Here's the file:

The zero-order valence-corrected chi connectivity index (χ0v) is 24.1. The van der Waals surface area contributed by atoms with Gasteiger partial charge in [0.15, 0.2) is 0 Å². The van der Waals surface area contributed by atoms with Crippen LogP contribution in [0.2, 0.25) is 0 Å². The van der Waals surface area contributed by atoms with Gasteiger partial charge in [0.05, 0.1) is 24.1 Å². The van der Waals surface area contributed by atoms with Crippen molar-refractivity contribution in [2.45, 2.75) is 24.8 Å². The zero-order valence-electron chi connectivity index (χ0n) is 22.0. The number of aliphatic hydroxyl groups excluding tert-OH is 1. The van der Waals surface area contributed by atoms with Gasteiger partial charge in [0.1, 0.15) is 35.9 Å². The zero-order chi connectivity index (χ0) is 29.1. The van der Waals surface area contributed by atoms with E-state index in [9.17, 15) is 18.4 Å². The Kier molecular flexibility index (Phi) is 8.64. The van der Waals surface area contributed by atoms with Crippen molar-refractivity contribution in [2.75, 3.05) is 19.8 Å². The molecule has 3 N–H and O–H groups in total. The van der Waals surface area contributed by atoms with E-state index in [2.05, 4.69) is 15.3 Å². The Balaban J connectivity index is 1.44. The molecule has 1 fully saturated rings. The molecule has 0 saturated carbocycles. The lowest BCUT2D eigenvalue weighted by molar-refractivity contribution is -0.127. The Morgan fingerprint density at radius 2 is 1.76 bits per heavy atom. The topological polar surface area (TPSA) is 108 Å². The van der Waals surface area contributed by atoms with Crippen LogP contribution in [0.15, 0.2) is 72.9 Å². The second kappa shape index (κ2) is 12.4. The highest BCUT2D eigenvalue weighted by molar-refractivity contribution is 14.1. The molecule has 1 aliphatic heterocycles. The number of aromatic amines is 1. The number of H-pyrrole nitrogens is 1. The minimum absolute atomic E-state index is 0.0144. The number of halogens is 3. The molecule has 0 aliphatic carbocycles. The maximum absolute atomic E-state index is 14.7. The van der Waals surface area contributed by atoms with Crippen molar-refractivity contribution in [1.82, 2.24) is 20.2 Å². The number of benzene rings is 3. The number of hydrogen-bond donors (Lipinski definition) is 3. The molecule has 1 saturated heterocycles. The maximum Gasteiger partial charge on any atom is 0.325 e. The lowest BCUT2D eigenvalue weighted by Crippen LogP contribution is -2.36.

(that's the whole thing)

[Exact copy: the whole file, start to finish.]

The zero-order valence-corrected chi connectivity index (χ0v) is 24.1. The van der Waals surface area contributed by atoms with Gasteiger partial charge in [0.15, 0.2) is 0 Å². The van der Waals surface area contributed by atoms with Crippen LogP contribution in [0.2, 0.25) is 0 Å². The van der Waals surface area contributed by atoms with Gasteiger partial charge in [0.05, 0.1) is 24.1 Å². The van der Waals surface area contributed by atoms with Crippen molar-refractivity contribution in [2.45, 2.75) is 24.8 Å². The zero-order valence-electron chi connectivity index (χ0n) is 22.0. The number of aliphatic hydroxyl groups excluding tert-OH is 1. The van der Waals surface area contributed by atoms with Gasteiger partial charge in [0.1, 0.15) is 35.9 Å². The zero-order chi connectivity index (χ0) is 29.1. The van der Waals surface area contributed by atoms with E-state index in [9.17, 15) is 18.4 Å². The Kier molecular flexibility index (Phi) is 8.64. The van der Waals surface area contributed by atoms with Crippen molar-refractivity contribution in [2.75, 3.05) is 19.8 Å². The molecule has 3 N–H and O–H groups in total. The van der Waals surface area contributed by atoms with E-state index in [2.05, 4.69) is 15.3 Å². The Balaban J connectivity index is 1.44. The molecule has 1 fully saturated rings. The molecule has 0 saturated carbocycles. The lowest BCUT2D eigenvalue weighted by molar-refractivity contribution is -0.127. The Morgan fingerprint density at radius 2 is 1.76 bits per heavy atom. The topological polar surface area (TPSA) is 108 Å². The van der Waals surface area contributed by atoms with Crippen LogP contribution in [0.15, 0.2) is 72.9 Å². The second kappa shape index (κ2) is 12.4. The highest BCUT2D eigenvalue weighted by molar-refractivity contribution is 14.1. The molecule has 1 aliphatic heterocycles. The number of aromatic amines is 1. The number of H-pyrrole nitrogens is 1. The minimum absolute atomic E-state index is 0.0144. The number of halogens is 3. The molecule has 0 aliphatic carbocycles. The maximum absolute atomic E-state index is 14.7. The van der Waals surface area contributed by atoms with Crippen molar-refractivity contribution in [1.82, 2.24) is 20.2 Å². The number of benzene rings is 3. The number of hydrogen-bond donors (Lipinski definition) is 3. The molecule has 1 saturated heterocycles. The maximum Gasteiger partial charge on any atom is 0.325 e. The lowest BCUT2D eigenvalue weighted by Crippen LogP contribution is -2.36.